Exploring The Da Vinci Code

By Mike Licona

In The Da Vinci Code, one of the main characters named Teabing comments, "The Bible is a product of man, my dear.  Not of God.  The Bible did not fall magically from the clouds.  Man created it as a historical record of tumultuous times, and it has evolved through countless translations, additions, and revisions.  History has never had a more definitive version of the book."1

Teabing's statement begs two questions: Is the Bible we have today what was originally written and how did the collection of authoritative Christian writings today we call the New Testament come to be chosen?  In this article we will concern ourselves with the first question.  Tomorrow we will look at the other.

We have all played the game of telephone.  In this game, the teacher whispers a statement in the ear of three people on the first row, who then whisper the same statement to the person behind them, who in turn whisper to the person behind them.  By the time the person in the back of the room receives the message, it is quite different than what was originally communicated by the teacher.  A skeptic could say, "If such a disparity can occur within five minutes in a room, how much more can occur in the alterations of biblical stories when continents are crossed and languages are changed over a span of 2,000 years?"

While this is an interesting question, it simply will not do.  Let us suppose that the teacher asks the three students to whom she originally whispered her message to leave the room with her, having asked a fellow teacher to come and attempt to recover her statement to the three students.  How would that fellow teacher proceed?  Perhaps the first thing she would do would be to ask the people in the second row what was said to them. This, of course, is important because those closest to the original source are much more likely to have gotten it right. Her second action would be to compare the various statements of students further back and in different rows in order to try to ascertain where mistakes in communication were made.  After a little work, there is a high likelihood that the second teacher will be able to reconstruct the first teacher's original statement with surprising accuracy.  

Reconstructing the original writings of an ancient author works much in the same way.  The closer we can get to the originals, the better.  And greater numbers of manuscripts ensure greater accuracy.  Historians feel fairly secure with the writings of Herodotus and Thucydides, both of whom wrote in the fifth-century B.C. and are regarded as two of our most prized ancient sources.  This security is based on eight manuscripts for each of these authors.  In either case, the earliest manuscript is dated at least 1,300 years after the original was written.  In contrast, the New Testament has 5,745 Greek manuscripts (as of 9/05), more than 10,000 Latin manuscripts, thousands of manuscripts of early translations of the New Testament writings, and more than a million citations of the New Testament found in the writings of the Church fathers.  Moreover, the earliest manuscript is dated within only a few decades after the original was written.  Indeed, we have no less than nine manuscripts of New Testament writings within 150 years of the originals.  The writings of the New Testament, by far, enjoy the best manuscript evidence of any ancient writings.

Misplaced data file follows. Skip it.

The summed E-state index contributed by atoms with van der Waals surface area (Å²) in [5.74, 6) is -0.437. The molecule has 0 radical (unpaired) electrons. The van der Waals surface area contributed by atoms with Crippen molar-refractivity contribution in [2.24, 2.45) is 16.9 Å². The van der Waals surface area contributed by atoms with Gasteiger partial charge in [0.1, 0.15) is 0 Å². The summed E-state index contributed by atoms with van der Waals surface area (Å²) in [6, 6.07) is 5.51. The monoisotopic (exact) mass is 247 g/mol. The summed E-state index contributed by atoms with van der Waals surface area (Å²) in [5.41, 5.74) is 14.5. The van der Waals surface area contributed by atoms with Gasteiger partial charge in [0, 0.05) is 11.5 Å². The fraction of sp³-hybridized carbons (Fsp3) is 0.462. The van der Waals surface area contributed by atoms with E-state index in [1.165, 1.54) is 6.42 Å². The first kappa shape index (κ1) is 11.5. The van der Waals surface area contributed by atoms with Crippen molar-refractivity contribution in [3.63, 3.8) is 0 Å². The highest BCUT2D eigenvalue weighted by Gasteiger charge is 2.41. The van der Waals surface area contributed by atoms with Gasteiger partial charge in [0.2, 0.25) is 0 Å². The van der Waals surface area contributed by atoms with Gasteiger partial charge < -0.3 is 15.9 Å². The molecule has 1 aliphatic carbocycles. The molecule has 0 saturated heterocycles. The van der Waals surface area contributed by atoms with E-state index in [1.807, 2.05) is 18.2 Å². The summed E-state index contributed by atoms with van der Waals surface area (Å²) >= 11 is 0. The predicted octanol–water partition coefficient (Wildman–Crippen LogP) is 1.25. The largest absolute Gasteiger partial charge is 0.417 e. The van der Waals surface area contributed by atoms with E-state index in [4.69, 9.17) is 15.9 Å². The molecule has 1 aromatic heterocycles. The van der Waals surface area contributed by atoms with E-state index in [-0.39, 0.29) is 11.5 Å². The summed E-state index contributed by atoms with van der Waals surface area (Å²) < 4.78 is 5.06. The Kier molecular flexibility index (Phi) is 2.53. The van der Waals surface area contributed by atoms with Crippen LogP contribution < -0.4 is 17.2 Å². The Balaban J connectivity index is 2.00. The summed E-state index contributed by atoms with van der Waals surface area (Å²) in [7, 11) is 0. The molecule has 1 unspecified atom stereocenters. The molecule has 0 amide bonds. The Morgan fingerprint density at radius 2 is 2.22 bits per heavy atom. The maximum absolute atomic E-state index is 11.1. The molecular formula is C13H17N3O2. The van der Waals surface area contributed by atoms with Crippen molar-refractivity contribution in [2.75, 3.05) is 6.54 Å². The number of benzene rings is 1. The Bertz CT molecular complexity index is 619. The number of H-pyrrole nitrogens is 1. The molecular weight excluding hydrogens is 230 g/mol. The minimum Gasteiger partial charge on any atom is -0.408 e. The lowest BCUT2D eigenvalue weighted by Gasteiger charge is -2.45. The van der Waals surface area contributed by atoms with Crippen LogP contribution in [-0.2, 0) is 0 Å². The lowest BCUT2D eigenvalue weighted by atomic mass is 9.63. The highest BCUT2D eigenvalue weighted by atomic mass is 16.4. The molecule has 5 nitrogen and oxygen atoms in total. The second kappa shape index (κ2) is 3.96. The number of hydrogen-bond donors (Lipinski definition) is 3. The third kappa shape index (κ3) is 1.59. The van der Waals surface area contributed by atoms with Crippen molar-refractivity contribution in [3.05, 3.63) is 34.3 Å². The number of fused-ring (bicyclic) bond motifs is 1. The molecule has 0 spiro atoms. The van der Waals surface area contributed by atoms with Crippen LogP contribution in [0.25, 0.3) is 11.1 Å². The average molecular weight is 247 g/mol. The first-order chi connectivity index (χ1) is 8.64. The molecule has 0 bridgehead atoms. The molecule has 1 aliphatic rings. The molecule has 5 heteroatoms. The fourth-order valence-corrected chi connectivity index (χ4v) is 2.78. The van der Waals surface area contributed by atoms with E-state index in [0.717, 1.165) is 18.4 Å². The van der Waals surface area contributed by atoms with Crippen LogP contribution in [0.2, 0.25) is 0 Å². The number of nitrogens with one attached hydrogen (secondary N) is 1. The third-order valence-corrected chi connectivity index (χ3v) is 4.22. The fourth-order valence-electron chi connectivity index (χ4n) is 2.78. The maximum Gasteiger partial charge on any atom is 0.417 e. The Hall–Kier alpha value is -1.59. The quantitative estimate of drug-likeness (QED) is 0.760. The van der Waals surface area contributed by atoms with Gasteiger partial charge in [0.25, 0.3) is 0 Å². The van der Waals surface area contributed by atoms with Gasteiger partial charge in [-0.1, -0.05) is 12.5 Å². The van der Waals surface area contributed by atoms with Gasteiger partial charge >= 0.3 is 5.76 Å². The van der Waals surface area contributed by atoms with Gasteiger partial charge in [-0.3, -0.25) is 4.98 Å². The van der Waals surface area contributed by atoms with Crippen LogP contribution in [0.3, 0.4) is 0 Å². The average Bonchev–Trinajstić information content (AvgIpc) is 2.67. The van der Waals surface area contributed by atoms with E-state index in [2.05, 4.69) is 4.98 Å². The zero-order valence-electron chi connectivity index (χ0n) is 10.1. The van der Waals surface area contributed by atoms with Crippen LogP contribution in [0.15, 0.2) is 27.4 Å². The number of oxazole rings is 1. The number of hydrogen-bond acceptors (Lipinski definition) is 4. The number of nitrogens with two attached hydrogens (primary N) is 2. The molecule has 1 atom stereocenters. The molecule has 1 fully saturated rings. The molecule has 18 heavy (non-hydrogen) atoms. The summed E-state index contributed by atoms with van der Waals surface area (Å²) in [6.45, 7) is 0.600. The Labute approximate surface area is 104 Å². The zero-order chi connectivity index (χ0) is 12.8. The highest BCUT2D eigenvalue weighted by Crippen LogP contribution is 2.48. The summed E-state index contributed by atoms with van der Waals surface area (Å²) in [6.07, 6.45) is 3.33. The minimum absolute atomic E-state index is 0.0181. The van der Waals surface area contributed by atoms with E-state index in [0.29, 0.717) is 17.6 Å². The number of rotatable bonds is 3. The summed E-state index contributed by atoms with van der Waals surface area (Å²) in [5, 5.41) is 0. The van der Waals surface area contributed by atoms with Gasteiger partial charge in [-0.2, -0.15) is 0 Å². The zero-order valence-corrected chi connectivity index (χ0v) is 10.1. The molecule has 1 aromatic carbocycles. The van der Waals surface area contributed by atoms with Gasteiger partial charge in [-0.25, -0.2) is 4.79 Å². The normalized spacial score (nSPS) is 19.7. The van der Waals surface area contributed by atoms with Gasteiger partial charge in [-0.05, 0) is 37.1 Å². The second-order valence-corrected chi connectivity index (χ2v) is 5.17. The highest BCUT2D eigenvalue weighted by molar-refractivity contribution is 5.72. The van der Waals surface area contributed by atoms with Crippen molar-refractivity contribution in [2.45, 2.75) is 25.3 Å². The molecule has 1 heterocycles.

Of course with many manuscripts come many variations, especially when numerous Church fathers paraphrased or attempted to recall a verse from memory.  These variations fall into four categories.  The first category includes spelling and nonsense readings probably due to circumstances such as a tired scribe writing by candlelight.  Seventy percent or more of all manuscript variations fall in this category.  The second largest category includes synonyms but where the meaning is unchanged.   For example, "Jesus Christ" appears in the text instead of "Christ Jesus."  The third category includes variations in the text that affect meaning but are not found in manuscripts that carry much weight.  The fourth category, and by far the smallest, includes variations that affect meaning and are found in decent manuscripts.  This fourth category is at best only one percent and it is questionable whether any Christian doctrine or practice is affected.  However, scholars are still usually able to weigh that manuscript against other manuscripts that may be better.  Other guidelines are likewise employed in order to arrive at what was probably written in the original. In some cases confidence is not very high.  But remember that these instances are rare and it is questionable whether any of them change Christian doctrine or practice.2

In the end, even many of today's skeptical scholars would agree that the text of the New Testament we have today is at least 99 percent exact to what was originally written.  Only one percent remains in question and it is questionable whether any Christian doctrine or practice is affected by the difference.  Therefore, today's Christian can have absolute confidence that the New Testament they read and revere can be relied on as much today as it was in the first-century.


1Dan Brown. The Da Vinci Code, 231.
2This is a summary of some of the findings of Daniel Wallace in the new book by Komoszewski, Sawyer, and Wallace, Reinventing Jesus (Kregel, 2006).  I strongly recommend the book.

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